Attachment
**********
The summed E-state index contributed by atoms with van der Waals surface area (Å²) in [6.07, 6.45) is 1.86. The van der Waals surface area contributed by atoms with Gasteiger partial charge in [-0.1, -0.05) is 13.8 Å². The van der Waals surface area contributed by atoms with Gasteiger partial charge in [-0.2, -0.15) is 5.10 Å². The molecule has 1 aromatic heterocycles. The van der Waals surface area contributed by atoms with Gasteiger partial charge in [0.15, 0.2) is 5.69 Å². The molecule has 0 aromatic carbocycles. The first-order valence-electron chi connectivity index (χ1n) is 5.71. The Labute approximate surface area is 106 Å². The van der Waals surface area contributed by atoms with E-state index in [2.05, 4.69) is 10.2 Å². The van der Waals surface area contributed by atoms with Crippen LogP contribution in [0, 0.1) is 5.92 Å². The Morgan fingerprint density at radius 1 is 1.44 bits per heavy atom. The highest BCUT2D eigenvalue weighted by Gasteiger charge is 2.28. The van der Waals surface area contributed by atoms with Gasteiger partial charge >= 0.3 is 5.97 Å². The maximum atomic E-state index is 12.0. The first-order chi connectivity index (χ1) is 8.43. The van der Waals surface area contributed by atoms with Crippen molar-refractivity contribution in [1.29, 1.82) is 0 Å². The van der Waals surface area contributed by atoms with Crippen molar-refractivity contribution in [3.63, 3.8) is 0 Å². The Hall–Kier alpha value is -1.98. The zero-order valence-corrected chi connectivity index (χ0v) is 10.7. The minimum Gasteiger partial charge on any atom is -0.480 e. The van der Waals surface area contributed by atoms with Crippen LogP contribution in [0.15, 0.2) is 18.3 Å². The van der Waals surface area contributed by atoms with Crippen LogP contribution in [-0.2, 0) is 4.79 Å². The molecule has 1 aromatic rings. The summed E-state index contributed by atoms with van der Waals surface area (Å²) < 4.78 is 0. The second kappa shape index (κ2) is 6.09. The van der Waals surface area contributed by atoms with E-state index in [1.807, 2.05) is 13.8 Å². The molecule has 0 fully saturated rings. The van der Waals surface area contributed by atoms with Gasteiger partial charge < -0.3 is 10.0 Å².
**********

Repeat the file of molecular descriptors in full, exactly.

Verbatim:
The summed E-state index contributed by atoms with van der Waals surface area (Å²) in [6.07, 6.45) is 1.86. The van der Waals surface area contributed by atoms with Gasteiger partial charge in [-0.1, -0.05) is 13.8 Å². The van der Waals surface area contributed by atoms with Gasteiger partial charge in [-0.2, -0.15) is 5.10 Å². The molecule has 1 aromatic heterocycles. The van der Waals surface area contributed by atoms with Gasteiger partial charge in [0.15, 0.2) is 5.69 Å². The molecule has 0 aromatic carbocycles. The first-order valence-electron chi connectivity index (χ1n) is 5.71. The Labute approximate surface area is 106 Å². The van der Waals surface area contributed by atoms with E-state index in [2.05, 4.69) is 10.2 Å². The van der Waals surface area contributed by atoms with Crippen LogP contribution in [0, 0.1) is 5.92 Å². The Morgan fingerprint density at radius 1 is 1.44 bits per heavy atom. The highest BCUT2D eigenvalue weighted by Gasteiger charge is 2.28. The van der Waals surface area contributed by atoms with Gasteiger partial charge >= 0.3 is 5.97 Å². The maximum atomic E-state index is 12.0. The first-order chi connectivity index (χ1) is 8.43. The van der Waals surface area contributed by atoms with Crippen molar-refractivity contribution in [1.29, 1.82) is 0 Å². The van der Waals surface area contributed by atoms with Crippen molar-refractivity contribution in [3.63, 3.8) is 0 Å². The Hall–Kier alpha value is -1.98. The zero-order valence-corrected chi connectivity index (χ0v) is 10.7. The minimum Gasteiger partial charge on any atom is -0.480 e. The van der Waals surface area contributed by atoms with Crippen LogP contribution in [0.15, 0.2) is 18.3 Å². The van der Waals surface area contributed by atoms with Crippen LogP contribution in [-0.2, 0) is 4.79 Å². The molecule has 1 aromatic rings. The summed E-state index contributed by atoms with van der Waals surface area (Å²) < 4.78 is 0. The second kappa shape index (κ2) is 6.09. The van der Waals surface area contributed by atoms with E-state index in [1.807, 2.05) is 13.8 Å². The molecule has 0 fully saturated rings. The van der Waals surface area contributed by atoms with Gasteiger partial charge < -0.3 is 10.0 Å².